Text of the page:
It took two long days of deliberations for a jury to reach a verdict finding Timothy Wisniewski guilty of criminally negligent homicide in the death of a 16-year-old in a freak boating crash on Ellicott Creek.
Wisniewski, 51, also was found guilty of two counts of operating a vessel while under the influence of alcohol, one count of endangering the welfare of a child and misdemeanor possession of marijuana. The maximum possible sentence for all counts is an indeterminate prison term of up to four years.
As the verdict was announced shortly after 4 p.m. Monday, Wisniewski sat quietly next to his attorney, Anthony Lana, and shook his head slightly. The defense had argued that the only person who should be considered criminally liable in the case was Gregory G. Green.
Wisniewski had allowed an intoxicated Green, then 17 years old, to pilot his small power boat on Ellicott Creek at about 6 a.m. on June 11, 2015. Green's girlfriend, Avery Gardner, was riding with the two men in the boat as it sped along the narrow waterway.
According to witnesses and other evidence at trial, Wisniewski was sitting in the front of the boat with Green when the craft approached a pedestrian bridge at Ellicott Creek Park, traveling at somewhere between 22 and 35 mph, depending on various estimates. Gardner was standing at the back of the boat and her head hit a steel beam of the bridge, shattering her skull.
Green, now 19, pleaded guilty in May to the higher charge of vehicular manslaughter in the second degree and criminally negligent homicide. Judge Sheila A. DiTullio could sentence Green to anything from probation to an indeterminate term of up to seven years in prison when he returns to court in December. She also can consider youthful offender status for him because of his age at the time of the incident.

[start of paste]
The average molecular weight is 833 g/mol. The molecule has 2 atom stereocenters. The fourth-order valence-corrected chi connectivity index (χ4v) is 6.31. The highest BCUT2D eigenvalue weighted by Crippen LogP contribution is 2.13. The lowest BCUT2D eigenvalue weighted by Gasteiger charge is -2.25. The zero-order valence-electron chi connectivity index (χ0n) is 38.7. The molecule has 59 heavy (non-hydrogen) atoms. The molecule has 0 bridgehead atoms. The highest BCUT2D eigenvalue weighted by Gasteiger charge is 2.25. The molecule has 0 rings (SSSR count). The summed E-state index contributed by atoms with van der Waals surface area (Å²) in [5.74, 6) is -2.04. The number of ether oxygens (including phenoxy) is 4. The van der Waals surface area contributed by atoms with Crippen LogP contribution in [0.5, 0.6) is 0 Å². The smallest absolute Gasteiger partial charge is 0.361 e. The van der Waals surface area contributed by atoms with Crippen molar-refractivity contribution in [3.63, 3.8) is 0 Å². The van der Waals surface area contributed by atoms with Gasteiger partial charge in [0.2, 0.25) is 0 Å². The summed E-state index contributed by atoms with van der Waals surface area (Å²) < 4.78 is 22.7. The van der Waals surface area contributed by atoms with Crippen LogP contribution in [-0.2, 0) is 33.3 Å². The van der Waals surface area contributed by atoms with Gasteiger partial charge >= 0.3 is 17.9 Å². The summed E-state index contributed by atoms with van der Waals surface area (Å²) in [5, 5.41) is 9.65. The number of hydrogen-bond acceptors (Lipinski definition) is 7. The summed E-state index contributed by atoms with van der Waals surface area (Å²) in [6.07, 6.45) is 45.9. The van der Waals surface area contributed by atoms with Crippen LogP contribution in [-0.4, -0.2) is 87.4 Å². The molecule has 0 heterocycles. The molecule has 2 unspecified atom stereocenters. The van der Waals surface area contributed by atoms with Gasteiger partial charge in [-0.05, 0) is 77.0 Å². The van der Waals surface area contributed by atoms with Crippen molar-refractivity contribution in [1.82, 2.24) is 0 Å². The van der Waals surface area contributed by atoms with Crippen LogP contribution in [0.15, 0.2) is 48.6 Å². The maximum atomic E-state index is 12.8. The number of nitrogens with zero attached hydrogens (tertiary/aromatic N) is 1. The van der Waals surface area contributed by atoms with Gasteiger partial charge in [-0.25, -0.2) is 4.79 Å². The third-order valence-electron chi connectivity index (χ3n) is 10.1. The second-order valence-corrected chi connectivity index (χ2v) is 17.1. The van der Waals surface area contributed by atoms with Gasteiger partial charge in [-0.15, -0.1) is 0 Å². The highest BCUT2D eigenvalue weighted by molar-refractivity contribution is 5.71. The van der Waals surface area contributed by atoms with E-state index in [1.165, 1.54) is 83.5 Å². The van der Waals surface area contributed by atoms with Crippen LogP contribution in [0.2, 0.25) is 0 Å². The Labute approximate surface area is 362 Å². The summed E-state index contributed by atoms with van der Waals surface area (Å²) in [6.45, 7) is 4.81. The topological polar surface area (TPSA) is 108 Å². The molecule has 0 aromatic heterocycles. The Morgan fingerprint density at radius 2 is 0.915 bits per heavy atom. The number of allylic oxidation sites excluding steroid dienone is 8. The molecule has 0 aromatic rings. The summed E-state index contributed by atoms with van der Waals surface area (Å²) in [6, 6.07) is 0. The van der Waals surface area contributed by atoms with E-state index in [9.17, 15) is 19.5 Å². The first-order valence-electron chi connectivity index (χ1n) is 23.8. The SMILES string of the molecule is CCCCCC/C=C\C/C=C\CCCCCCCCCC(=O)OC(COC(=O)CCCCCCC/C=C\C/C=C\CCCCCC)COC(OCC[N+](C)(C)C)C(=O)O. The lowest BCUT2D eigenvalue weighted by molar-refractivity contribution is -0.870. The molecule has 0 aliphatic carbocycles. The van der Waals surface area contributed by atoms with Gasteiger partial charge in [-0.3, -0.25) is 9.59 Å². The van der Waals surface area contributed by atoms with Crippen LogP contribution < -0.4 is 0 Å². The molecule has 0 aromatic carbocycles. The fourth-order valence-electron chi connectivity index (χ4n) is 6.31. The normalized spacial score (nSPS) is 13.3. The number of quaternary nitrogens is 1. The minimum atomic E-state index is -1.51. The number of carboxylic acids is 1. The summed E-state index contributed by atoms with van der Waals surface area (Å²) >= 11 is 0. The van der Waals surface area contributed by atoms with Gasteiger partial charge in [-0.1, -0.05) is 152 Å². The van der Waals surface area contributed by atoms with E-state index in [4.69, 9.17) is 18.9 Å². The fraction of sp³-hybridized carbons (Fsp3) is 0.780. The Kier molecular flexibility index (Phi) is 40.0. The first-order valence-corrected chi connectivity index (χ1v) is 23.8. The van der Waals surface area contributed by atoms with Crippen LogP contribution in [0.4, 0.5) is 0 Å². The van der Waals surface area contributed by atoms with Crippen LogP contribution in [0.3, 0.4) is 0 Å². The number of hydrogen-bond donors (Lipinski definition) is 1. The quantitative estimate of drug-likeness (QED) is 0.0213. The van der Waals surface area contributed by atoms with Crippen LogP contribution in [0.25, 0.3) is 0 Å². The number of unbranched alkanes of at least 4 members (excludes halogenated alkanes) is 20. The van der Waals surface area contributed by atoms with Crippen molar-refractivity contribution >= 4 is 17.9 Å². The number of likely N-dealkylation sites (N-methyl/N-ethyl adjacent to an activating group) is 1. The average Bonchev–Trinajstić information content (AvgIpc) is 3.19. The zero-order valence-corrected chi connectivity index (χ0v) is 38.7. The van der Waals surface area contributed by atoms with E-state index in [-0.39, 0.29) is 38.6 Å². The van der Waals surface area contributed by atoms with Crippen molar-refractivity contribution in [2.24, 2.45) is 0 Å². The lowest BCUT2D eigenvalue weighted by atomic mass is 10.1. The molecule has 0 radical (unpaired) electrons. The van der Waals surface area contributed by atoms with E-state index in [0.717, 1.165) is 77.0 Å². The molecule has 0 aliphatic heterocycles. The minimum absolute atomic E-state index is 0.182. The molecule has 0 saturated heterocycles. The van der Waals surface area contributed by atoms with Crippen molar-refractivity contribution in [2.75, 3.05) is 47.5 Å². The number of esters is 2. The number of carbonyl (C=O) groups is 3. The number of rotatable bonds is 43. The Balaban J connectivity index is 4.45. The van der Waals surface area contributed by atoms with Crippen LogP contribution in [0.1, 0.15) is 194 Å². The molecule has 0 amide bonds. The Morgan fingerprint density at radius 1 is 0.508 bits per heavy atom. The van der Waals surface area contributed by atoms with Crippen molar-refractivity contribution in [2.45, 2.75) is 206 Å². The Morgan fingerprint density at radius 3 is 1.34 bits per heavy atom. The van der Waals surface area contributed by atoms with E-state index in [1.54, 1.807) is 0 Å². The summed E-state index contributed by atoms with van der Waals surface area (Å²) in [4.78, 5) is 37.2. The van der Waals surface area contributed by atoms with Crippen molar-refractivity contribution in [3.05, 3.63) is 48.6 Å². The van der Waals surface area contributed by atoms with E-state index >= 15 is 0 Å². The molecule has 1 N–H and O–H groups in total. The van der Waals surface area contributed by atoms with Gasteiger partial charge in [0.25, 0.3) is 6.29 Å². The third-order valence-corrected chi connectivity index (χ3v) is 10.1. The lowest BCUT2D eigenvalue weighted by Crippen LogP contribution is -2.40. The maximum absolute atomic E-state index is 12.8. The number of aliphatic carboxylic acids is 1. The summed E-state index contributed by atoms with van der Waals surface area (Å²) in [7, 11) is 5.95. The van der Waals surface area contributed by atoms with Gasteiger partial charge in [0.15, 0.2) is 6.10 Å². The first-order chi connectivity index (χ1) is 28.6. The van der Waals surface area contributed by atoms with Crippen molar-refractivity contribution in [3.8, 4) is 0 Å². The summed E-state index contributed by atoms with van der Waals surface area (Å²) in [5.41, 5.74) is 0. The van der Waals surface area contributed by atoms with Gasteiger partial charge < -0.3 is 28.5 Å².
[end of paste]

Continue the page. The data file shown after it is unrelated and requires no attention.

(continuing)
Green was among the witnesses who testified for the prosecution over the course of two weeks, with interruptions for Election Day and court matters. Green was a friend of Wisniewski's son, also named Timothy, and he described spending the night of June 10 to June 11 drinking at the Wisniewskis' creekside house with Tim Jr., Avery and other friends. He estimated he had about 20 beers himself, and said his friend's father also was drinking.
Prosecutors said Wisniewski had a blood-alcohol content of 0.13 percent after the crash and also was under the influence of pills and marijuana. Green's BAC measured about 0.15.
The defense and prosecutors gave different versions about whose idea it was to take the boat out on the creek at about 6 a.m. – Green said the defendant invited them out, the defense said Green "pestered" Wisniewski to take them – but all agreed on who the passengers were and that Green was driving.
Testimony on both sides showed that there was a pattern of reckless and statutorily illegal behavior at the Wisniewski household, which was described by Green and two other young witnesses as something of a haven for underage drinkers.
Wisniewski himself admitted as much to police in an interview the day after the incident, telling investigators that he preferred his son drink at home rather "than on the railroad tracks."
Green, who lives in North Tonawanda, testified there was more going on than that. He said that he and Wisniewski Jr. were marijuana dealers, a claim bolstered by Facebook postings brought forward by the defense. Green also admitted that he started using pot when he was about 13 years old, and smoked once or twice every day.
Wisniewski, who has been jailed since May with bail set at $20,000. He had been free on $10,000 bail since his arrest in February, but his daughter later withdrew the bail, citing ongoing family issues and allegations of hostile behavior by her father.
Green remains free until sentencing. He told the court he is now sober, working and receiving counseling.
Acting District Attorney Michael J. Flaherty Jr. credited the work of Town of Tonawanda police and Assistant District Attorney Kelley A. Omel, who prosecuted the unusual case.
"We're talking about the death of a 16-year-old, a death that never had to happen," Flaherty said. "This is a fair verdict, a just verdict. That girl never had a chance. This defendant allowed a drunk 17-year-old to drive a speeding power boat in a place normally used by kayaks and canoes."
"An ordinary person would never allow that to happen," Flaherty said.
He said the evidence met the requirements of the negligent homicide charge, which finds a person guilty if they cause the death of another by engaging in conduct that fails to perceive or ignores a risk that most people would be aware of.
DiTullio scheduled Wisniewski's sentencing for Jan. 17 and ordered him remanded without bail.